West Indies v Australia, 2nd Test, Port-of-Spain, 4th day

Roach fires out top order but rain intervenes

The Report by Andrew McGlashan

April 18, 2012

Comments: 65 | Text size: A | A

Australia 311 and 73 for 3 (Ponting 32*, Roach 3-27) lead West Indies 257 (Chanderpaul 94, Lyon 5-68) by 127 runs
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Kemar Roach takes out Shane Watson's off stump, West Indies v Australia, 2nd Test, Port-of-Spain, April 18, 2012
Kemar Roach made a mess of Shane Watson's stumps © AFP
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Heavy rain on the fourth day in Port-of-Spain severely reduced the chances of a positive result as Australia closed 127 ahead following a hostile spell from Kemar Roach who removed the top of the visitors' batting. Ricky Ponting was threatening to play his first major innings of the series to keep West Indies at bay before the weather closed in early during the afternoon and did not allow the players back.

Roach has been the stand-out fast bowler during a match dominated by spin and added another impressive collection of scalps to his first-innings five-wicket haul. Australia had wrapped up West Indies' innings four balls into the day, to earn a 54-run cushion, and Roach had to wait for his opening spell when Shane Shillingford started the attack alongside Fidel Edwards. Roach, though, wasted no time in making an impact when his turn arrived.

Starting from round the wicket, a line that has troubled Australia's left-handers, he drew an edge from David Warner which carried low to Darren Bravo at first slip. Warner had flirted with the catching cordon during his stay although had started with three crisp boundaries. Then, three deliveries later, Roach beat Shane Watson for pace with a ball that perhaps kept a fraction low and took out the off stump to leave Australia 26 for 2.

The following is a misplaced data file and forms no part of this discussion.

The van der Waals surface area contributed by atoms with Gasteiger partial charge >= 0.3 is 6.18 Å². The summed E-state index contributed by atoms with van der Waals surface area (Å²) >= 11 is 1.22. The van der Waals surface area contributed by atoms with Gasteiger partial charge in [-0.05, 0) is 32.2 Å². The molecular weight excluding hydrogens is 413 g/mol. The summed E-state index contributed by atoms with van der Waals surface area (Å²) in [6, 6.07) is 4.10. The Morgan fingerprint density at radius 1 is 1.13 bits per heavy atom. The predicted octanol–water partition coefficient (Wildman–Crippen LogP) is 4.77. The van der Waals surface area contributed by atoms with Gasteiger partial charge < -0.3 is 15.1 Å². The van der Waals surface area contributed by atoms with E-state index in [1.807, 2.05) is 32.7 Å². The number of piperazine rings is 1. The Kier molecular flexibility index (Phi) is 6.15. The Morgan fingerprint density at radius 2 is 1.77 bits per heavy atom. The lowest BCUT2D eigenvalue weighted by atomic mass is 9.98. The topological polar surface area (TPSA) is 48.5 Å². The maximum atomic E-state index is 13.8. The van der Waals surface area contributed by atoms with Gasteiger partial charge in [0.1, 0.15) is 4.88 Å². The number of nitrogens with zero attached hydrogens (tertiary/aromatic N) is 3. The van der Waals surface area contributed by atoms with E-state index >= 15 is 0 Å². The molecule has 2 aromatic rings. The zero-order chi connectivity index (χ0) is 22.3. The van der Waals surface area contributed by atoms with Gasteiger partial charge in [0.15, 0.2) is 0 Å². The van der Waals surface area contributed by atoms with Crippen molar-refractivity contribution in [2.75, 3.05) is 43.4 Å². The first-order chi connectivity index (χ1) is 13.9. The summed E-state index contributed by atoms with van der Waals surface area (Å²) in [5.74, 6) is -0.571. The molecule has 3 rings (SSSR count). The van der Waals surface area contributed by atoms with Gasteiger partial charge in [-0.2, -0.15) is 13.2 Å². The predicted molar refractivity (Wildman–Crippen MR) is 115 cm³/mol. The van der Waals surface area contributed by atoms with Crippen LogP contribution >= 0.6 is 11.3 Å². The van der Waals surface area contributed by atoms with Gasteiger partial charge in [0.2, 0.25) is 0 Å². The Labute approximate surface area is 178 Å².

It meant another head-to-head between Roach and Ponting which the former won in the first innings. Ponting did not find life easy and could have been run out by Edwards from mid-off when he had given up the chance of making his ground only for the throw to miss and Carlton Baugh had not reached the stumps. A second chance was offered an over later when he lunged at Shillingford and an inside edge carried low to Adrian Barath at short leg who could not hold on.

Ed Cowan had also been offered a life before he had scored and it was the simplest of the lot when he edged Edwards to Darren Sammy in the slips but it went to ground. He was made to battle for his runs, his one release coming when he swept Shillingford for four although the offspinner caused him, and Ponting, plenty of problems and unveiled his doosra during a probing unbroken 15-over spell.

At the start of the afternoon session West Indies spurned another opportunity for a run out, this time to remove Cowan, when Baugh could not produce a good throw to the bowler. Cowan, having once again forged a base for his innings, fell in very similar fashion to the first innings when Roach speared one into his pads from around the wicket which the batsman tried to work to leg. For the second time in the game Cowan tried the DRS but there was no escape.

Earlier in the same over West Indies had used up their first review when Roach jagged a delivery into Ponting which brought a massive appeal. Sammy trusted his paceman's instincts and asked for the TV umpire but, as has often been shown, the bowler is often the least reliable person to ask.

Although Ponting was far from fluent - few batsmen have been on this surface - he was beginning to tick over more comfortably and moments before the rain flicked Shillingford through midwicket with timing that has not often been seen during the match. The contest was at another fascinating stage but was not allowed to progress any further.

Andrew McGlashan is an assistant editor at ESPNcricinfo

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Posted by   on (April 19, 2012, 15:52 GMT)

Can any of my West Indian fren tell me whatever happened to Jerome Taylor and Jeramine Lawson? Taylor, Lawson, Roach,Edwards, Rampaul would be a lethal attack.....to be followed by Spinners Bishoo and Narine...

Posted by heathrf1974 on (April 19, 2012, 14:11 GMT)